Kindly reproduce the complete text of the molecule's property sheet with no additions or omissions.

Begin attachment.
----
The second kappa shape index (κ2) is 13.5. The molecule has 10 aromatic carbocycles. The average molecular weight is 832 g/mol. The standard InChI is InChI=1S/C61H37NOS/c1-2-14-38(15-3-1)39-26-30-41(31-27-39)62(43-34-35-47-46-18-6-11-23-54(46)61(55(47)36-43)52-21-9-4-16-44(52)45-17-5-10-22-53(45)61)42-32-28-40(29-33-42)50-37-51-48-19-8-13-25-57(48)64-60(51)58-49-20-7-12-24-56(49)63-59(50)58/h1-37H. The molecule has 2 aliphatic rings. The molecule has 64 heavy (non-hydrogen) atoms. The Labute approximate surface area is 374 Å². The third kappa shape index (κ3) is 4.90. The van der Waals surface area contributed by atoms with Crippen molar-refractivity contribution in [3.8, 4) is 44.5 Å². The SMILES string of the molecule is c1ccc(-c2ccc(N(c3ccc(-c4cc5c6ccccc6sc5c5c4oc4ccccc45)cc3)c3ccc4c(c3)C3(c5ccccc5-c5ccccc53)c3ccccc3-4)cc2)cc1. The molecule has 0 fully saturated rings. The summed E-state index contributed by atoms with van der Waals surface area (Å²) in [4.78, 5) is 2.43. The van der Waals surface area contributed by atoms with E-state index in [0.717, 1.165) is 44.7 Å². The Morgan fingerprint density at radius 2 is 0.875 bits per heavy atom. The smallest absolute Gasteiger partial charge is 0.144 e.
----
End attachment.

The second kappa shape index (κ2) is 13.5. The molecule has 10 aromatic carbocycles. The average molecular weight is 832 g/mol. The standard InChI is InChI=1S/C61H37NOS/c1-2-14-38(15-3-1)39-26-30-41(31-27-39)62(43-34-35-47-46-18-6-11-23-54(46)61(55(47)36-43)52-21-9-4-16-44(52)45-17-5-10-22-53(45)61)42-32-28-40(29-33-42)50-37-51-48-19-8-13-25-57(48)64-60(51)58-49-20-7-12-24-56(49)63-59(50)58/h1-37H. The molecule has 2 aliphatic rings. The molecule has 64 heavy (non-hydrogen) atoms. The Labute approximate surface area is 374 Å². The third kappa shape index (κ3) is 4.90. The van der Waals surface area contributed by atoms with Crippen molar-refractivity contribution in [3.8, 4) is 44.5 Å². The SMILES string of the molecule is c1ccc(-c2ccc(N(c3ccc(-c4cc5c6ccccc6sc5c5c4oc4ccccc45)cc3)c3ccc4c(c3)C3(c5ccccc5-c5ccccc53)c3ccccc3-4)cc2)cc1. The molecule has 0 fully saturated rings. The summed E-state index contributed by atoms with van der Waals surface area (Å²) in [4.78, 5) is 2.43. The van der Waals surface area contributed by atoms with E-state index in [0.717, 1.165) is 44.7 Å². The Morgan fingerprint density at radius 2 is 0.875 bits per heavy atom. The smallest absolute Gasteiger partial charge is 0.144 e.